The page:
The Words of the Week - 2/21/20
Welcome to The Words of the Week, in which we look over some of the good, the bad, and the semantically imprecise words that tickled your curiosity this past week. Please note that bad is used here in a vague fashion; we do not really think of any words as bad (although sometimes they are a bit unruly).
President Trump sent a number of words rising in lookups last week, after he employed the power of the presidency to grant clemency to a number of people who had been convicted of federal crimes. Commute, clemency, and -ocrat all saw greatly increased attention.
President Donald Trump’s decision to commute Rod Blagojevich’s prison sentence Tuesday had nothing to with right or wrong, said the Naperville woman whose role as a whistleblower led to the former governor’s conviction on federal corruption charges.
— Erin Hagerty, Chicago Tribune, 18 Feb. 2020
A 40-year-old Texas woman was among nearly a dozen people granted clemency Tuesday by President Donald Trump after her case was championed by a woman who herself received clemency at the urging of reality TV star Kim Kardashian West.
— Jake Bleiberg, ABC News, 18 Feb. 2020
Former Illinois Governor Rod Blagojevich, a Democrat, addressed supporters and journalists outside his Chicago home Wednesday morning, declaring himself a "Trump-ocrat" and expressing his and his family's "profoundest" and "deepest" gratitude to the president for commuting his sentence.
—Jason Lemon, Newsweek (newsweek.com), 19 Feb. 2020
Commute, when used in the manner found above, may be defined as “to change (a penalty) to another less severe.” In legal use it differs from a pardon, which has meanings such as “a release from the legal penalties of an offense,” “an official warrant of remission of penalty as an act of clemency,” or “excuse or forgiveness for a fault or offense.” Commutation (the act of commuting) does not change the individual’s legal status, although it may end their incarceration.
Both pardon and commutation are acts of clemency, which may be defined as either “willingness or ability to moderate the severity of a punishment (as a sentence)” or “an act or instance of mercy, compassion, or forgiveness.” Clemency is etymologically related to inclement, a word often associated with bad weather; both words come from the Latin clemens (“mild" or “calm”). Inclement is defined as “physically severe, stormy” (the sense usually applied to the weather), although the word also has the archaic meaning of “severe in temper or action.”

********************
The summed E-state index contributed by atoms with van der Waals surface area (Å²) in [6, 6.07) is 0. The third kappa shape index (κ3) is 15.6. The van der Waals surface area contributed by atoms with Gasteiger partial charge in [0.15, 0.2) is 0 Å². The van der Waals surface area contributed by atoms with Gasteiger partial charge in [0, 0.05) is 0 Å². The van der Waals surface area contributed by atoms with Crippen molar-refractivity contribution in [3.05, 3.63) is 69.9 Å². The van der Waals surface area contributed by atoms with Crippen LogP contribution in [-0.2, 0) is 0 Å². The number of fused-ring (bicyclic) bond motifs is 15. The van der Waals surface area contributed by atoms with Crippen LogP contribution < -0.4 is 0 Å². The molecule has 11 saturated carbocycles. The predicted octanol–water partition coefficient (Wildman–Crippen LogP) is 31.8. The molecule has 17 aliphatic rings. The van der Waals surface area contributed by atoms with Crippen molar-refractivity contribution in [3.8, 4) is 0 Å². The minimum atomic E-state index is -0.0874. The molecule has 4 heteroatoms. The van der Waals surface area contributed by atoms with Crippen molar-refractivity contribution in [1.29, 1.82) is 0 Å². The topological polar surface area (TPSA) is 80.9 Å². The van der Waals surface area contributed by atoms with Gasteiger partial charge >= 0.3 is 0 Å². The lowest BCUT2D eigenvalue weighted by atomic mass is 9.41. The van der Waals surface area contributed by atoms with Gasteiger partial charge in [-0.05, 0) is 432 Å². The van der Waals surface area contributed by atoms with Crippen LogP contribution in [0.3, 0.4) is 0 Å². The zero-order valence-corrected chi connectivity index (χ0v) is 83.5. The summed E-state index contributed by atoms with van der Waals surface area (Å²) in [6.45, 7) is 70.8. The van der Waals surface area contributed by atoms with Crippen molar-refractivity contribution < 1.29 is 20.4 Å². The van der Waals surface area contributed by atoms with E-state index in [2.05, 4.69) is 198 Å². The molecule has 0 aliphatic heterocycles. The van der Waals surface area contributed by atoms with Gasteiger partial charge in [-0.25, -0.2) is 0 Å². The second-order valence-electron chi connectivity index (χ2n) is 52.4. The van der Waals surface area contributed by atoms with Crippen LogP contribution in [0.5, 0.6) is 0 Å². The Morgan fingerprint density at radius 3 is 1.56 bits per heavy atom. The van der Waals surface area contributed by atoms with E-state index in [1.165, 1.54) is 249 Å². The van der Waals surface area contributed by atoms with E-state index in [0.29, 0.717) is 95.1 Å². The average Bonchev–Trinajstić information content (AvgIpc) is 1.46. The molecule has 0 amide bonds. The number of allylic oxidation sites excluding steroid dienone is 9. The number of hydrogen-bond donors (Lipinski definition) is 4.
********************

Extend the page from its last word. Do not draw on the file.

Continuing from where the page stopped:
The noun combining form claimed by Blagojevich, -ocrat, is, along with -crat, defined as “an advocate or partisan of a (specified) theory of government” or “a member of a (specified) dominant class.” -Crat is found appended to the end of numerous political words, ranging from (democrat) to the fairly recent (Dixiecrat).
Sens. Bernie Sanders (I-Vt.) and Elizabeth Warren (D-Mass.), the two most left-leaning candidates still in the race, want to ban fracking altogether as part of a rapid transition completely away from all fossil fuels.
—Dino Grandoni, The Washington Post, 20 Feb. 2020
MeToo moment: Bloomberg on debate hot seat for comments about women, NDAs
—NBC (nbcnews.com), 19 Feb. 2020
Although it has the appearance of a somewhat unimaginative euphemism, fracking is a mining term, a shortened and altered form of hydraulic fracturing (“the injection of fluid into shale beds at high pressure in order to free up petroleum resources”). NDA is a shortening as well; the word is an abbreviation of nondisclosure agreement (“an agreement in which a person (such as an employee) agrees to keep information (such as a trade secret) confidential”).
Reports that the Boy Scouts were filing for Chapter 11 protection sent many people to the dictionary to look up the word bankruptcy.
Did the Boy Scouts violate their own honor code by filing for Chapter 11 bankruptcy?
— (headline) USA Today, 20 Feb. 2020
Bankruptcy may be defined as either “the quality or state of being bankrupt (reduced to a state of financial ruin)” or “utter failure or impoverishment.” Bankrupt, in English use as an adjective since the 16th century, may be traced back to the Old Italian words banca (“bank”) and rotta (“broken”).
Our Antedating of the Week: 'nondisclosure agreement'
For our antedating of the week we turn back to nondisclosure agreement. Our previous earliest record of use had come in 1959; recent findings show that we have been asking people to not tell anyone what they know since at least the year prior to that.
Vitro asserts that the non-disclosure agreement relates only to the digestion process of dissolving the “massive scrap” and not to the recovery of the metals in the alloy.
— The Federal Reporter, Volume 254 F.2d, 1958